Twitter Building Product for its Customers – Brands

I am sorry to break this to you. Despite the fact that you have 15K tweets, 100K followers and call yourself a power user, you are not a customer for twitter. At best the term user describes you and I. At worst we are the raw materials. The real customers are those who pay for its value. So brands that pay for the data, get in front of us with messages and get us to do something are the real customers for twitter.

There is nothing wrong with that. Just making it clear.

Three recent major product announcements from twitter reflect their realization and focus on its customers.

  1. Direct Message Changes –  They removed the 140 character limit on DMs and added group messaging capability. I do not have data on how many DMs are exchanged between non-brand users as  way of communication. Anecdotally I can say all DM I received are promotional messages sent using a third party broadcast tool. I do have data on length of email messages that serve as proxy for DM length.
    We most likely will use twitter DM only as a mean to communicate privately with those with whom we do not have other connections – i.e., no email address, whatsapp, phone for text etc.
    There is no reason to believe DM pattern will be any different from emails. A recent analysis by The Journal says our median length of emails sent from mobile phones is 20 words. At an average word length of 6 (with spaces), 140 characters is more than enough. And more and more of our usage is moving to mobile and tablets from laptops.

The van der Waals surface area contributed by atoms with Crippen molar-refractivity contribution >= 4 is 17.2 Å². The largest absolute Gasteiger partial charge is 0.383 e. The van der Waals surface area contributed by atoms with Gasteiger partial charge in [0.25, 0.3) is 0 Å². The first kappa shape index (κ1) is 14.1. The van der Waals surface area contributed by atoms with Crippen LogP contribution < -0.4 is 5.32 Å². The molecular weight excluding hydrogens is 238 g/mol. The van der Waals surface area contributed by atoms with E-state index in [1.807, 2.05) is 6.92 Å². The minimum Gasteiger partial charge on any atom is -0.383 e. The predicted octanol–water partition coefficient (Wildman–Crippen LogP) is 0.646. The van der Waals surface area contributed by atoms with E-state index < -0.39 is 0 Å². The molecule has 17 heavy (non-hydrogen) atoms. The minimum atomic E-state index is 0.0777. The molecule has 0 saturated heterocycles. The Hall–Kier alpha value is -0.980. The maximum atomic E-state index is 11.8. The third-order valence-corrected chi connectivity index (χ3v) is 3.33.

So the the only possible explanation for a DM feature couched as user experience enhancement is to help brands send longer messages.

  2. Moments – It is positioned as a way to get those new to twitter get to know it. For “power users” a way to find hand curated happenings. Do we really lack ways to find what is happening and popular? The different News apps use algorithmic ways to serve us what is popular and (remotely) relevant. That is a crowded field and some of popular darlings like Flipboard are being crowded out by platform players like Apple. So the only possible use case is for brands to insert “Paid Moments” and have Moments integrated into the timeline.
  3. Poll – This is a annoyance to all of us, users. And if you are a marketing research practioner you will be up in arms about how silly it is. It is as scientific as Fox News poll asking its viewers if Hillary Clinton is hiding something. Don’t even bother publishing your results from a twitter poll you did on your followers. The only valid use case is for brands to get people to interact with it. The results the brand will collect are immaterial but a crazy enough poll question will get the question and the brand in front of more people. A simple click of button makes it a low calorie effect than typing a reply. Brands will use it simply as awareness generation tool. Our timelines will be filled with such silly polls.


Overall I see three new product features that are not about users but about brands. That is fine as twitter has to build products for its customers. The focus is on customers not users. That explains the declining user numbers.


Veggie Burger Marketing

VeggieBurger-2How do you make and market veggie burgers? If you follow the  recipe (pun intended) of current players in the market, you will

  1. Try to make it taste as close to meat burger as possible – like Diet soda marketing
  2. You target the entire market without segmentation
  3. You position it as healthy alternative to meat
  4. You constantly overhaul and change the product to break the bad rep of how flavorless it tastes now

You leverage your product R&D, core competence and marketing machinery to sell as many veggie burgers as possible to as many customers as possible.

What is missing is the failure to ask,

  1.  Who are the customers?
  2. What are the different contexts?